If we consider Didn't They Do Well! as a game show, it's a very polished piece of work. Using scratchy old tapes as a source of questions could present problems - can we hear and see the show? - and it's to the technicians' credit that we don't notice the work they've put in to equalise the volume and clean up the video. Even in the first round, there's some careful planning: doubling the points for the second round is an improvement some people suggested for the Britain's Brainiest series on ITV a couple of years ago.

Perhaps the only weak point of the show is the final round. A potential jackpot of £32,000 instantly suggests some sort of doubling mechanism, perhaps five questions from £1000, or eight from £125. Instead, the payment for each question starts at £500, and works its way up to make the final question worth a curious £12,000. While this sort of cumulative jackpot has some appeal, it lacks the clarity of a simple double. Maybe that approach would have been too reminiscent of Millionaire.

The other problem with the game is the forced all-or-nothing gamble at the end. While the first three rounds have been a charming and light-hearted exercise in nostalgia, the final suddenly has teeth, and is quite happy to bite people's legs off given half a chance. While the rest of the show brings to mind the Olympian spirit in which most of the BBC's games have been played, this modern finale confirms that, for the modern corporation, it really is how well you do that counts, not how well you play. It's a modern twist, and simply doesn't sit with the rest of the show's slightly anachronistic feel. Didn't They Do Well! could have appeared on our screens ten years ago, with no more than slight changes to the format. That the final round is so blatantly a 12-Yard ripoff does stick in the craw. David Young's device had its place on Friends Like These, was bad enough on Dog Eat Dog, is out of place on In It to Win It, and sticks out like a sore thumb here.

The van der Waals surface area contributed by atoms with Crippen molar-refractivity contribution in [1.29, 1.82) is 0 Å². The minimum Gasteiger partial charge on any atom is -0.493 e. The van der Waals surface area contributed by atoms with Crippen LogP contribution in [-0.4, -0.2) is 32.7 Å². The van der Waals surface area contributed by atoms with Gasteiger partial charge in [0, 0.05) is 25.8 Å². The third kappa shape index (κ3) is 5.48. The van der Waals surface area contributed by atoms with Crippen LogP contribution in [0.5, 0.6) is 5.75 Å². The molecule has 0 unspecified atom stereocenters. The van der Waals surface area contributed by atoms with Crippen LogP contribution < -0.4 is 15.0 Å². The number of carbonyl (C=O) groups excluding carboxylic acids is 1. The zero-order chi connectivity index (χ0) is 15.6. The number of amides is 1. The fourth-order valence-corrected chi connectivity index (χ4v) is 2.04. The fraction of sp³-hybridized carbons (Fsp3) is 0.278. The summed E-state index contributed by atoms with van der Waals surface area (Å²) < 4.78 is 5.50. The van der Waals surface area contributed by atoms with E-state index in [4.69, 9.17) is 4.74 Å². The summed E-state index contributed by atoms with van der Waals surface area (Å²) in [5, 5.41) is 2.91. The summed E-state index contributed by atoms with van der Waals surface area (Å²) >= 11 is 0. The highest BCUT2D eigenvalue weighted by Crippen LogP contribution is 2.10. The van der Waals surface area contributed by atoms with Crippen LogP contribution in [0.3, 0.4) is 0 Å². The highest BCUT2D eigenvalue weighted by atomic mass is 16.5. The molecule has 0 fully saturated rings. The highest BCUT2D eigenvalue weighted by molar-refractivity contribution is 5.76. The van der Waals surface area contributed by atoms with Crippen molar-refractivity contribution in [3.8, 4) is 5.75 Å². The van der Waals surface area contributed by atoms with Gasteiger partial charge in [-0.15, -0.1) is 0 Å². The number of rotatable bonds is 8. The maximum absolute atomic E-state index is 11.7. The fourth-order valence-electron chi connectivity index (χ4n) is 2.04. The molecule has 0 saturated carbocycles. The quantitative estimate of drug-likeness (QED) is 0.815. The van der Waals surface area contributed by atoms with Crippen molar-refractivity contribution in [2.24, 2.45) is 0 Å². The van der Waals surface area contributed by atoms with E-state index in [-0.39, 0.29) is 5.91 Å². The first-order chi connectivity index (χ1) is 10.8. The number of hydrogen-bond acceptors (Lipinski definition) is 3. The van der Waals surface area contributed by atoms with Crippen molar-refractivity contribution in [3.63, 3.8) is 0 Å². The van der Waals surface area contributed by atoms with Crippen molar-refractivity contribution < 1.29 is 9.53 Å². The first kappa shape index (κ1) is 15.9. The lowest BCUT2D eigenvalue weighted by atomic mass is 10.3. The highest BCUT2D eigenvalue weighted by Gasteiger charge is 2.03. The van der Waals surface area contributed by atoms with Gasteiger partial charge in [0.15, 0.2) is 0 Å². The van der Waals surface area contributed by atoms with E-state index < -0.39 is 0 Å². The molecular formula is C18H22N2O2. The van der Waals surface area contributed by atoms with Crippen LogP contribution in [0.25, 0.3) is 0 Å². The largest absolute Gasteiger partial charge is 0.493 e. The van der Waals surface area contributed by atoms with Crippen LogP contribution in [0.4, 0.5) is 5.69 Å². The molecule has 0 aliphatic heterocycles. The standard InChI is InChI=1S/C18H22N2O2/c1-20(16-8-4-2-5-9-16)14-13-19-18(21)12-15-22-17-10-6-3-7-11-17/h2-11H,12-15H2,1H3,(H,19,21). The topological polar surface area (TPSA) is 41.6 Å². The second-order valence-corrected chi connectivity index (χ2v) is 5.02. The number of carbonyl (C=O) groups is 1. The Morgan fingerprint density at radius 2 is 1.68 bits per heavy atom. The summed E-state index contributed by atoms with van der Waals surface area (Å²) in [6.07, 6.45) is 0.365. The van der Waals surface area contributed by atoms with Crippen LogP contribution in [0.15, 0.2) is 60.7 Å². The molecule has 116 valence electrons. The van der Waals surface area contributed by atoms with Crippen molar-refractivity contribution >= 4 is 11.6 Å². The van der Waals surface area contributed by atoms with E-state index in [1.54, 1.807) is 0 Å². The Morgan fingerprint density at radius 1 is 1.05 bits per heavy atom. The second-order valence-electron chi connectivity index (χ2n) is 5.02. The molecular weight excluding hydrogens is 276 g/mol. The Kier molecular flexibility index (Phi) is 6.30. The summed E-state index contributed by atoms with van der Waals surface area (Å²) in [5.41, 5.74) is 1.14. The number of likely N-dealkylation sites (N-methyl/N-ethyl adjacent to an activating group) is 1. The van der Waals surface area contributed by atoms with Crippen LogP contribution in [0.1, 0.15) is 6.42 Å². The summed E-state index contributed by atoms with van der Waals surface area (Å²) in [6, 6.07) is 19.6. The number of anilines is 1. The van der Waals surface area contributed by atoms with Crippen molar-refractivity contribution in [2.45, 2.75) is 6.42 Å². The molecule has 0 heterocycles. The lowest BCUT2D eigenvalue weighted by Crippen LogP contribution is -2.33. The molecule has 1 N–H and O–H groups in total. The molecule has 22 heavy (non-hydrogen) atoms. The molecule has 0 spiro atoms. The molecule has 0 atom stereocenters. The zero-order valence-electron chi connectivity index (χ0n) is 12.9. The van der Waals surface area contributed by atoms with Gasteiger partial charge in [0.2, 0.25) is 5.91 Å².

One possible improvement: steal half an idea from 19 Keys. The contestants get to build up their pot over the first minute, but after that time's expired, their pot diminishes at the breathtaking rate of £1000 per second. It'll fade away to nothing in a maximum of 20 seconds, so shortening the last round to 80 seconds of playing time.

Finally, we can consider Didn't They Do Well! as a vehicle for Bruce Forsyth. Here, it's a success. In the entire 28 minute game, there are between 20 and 26 questions, giving the host plenty of time to banter with the contestants, use his parade of catchphrases (most slightly modified for the format), and generally entertain as well as he's ever done. Only the prospect of Bruce sending someone home with nothing (and that's never happened before) puts a damper on the proceedings.

Didn't They Do Well! is a technological marvel, a decent archive clip show, and shows a good game. Ahem.


(to the first losing couple) "Thanks for appearing on Didn't They Do Well!? - but didn't you do badly?!"

"Nice to quiz you, to quiz you - nice!"

"...And thanks to all the quiz show hosts we've featured - didn't they do well?"


BBC Format Entertainment

Theme music

Dobs Vye


The non-broadcast pilot was titled "Rewind" and was the last thing Bob Monkhouse presented before his death in December 2003.

Web links

Off the Telly review

Bother's Bar Review

Opening titles from the BBC Motion Graphics Archive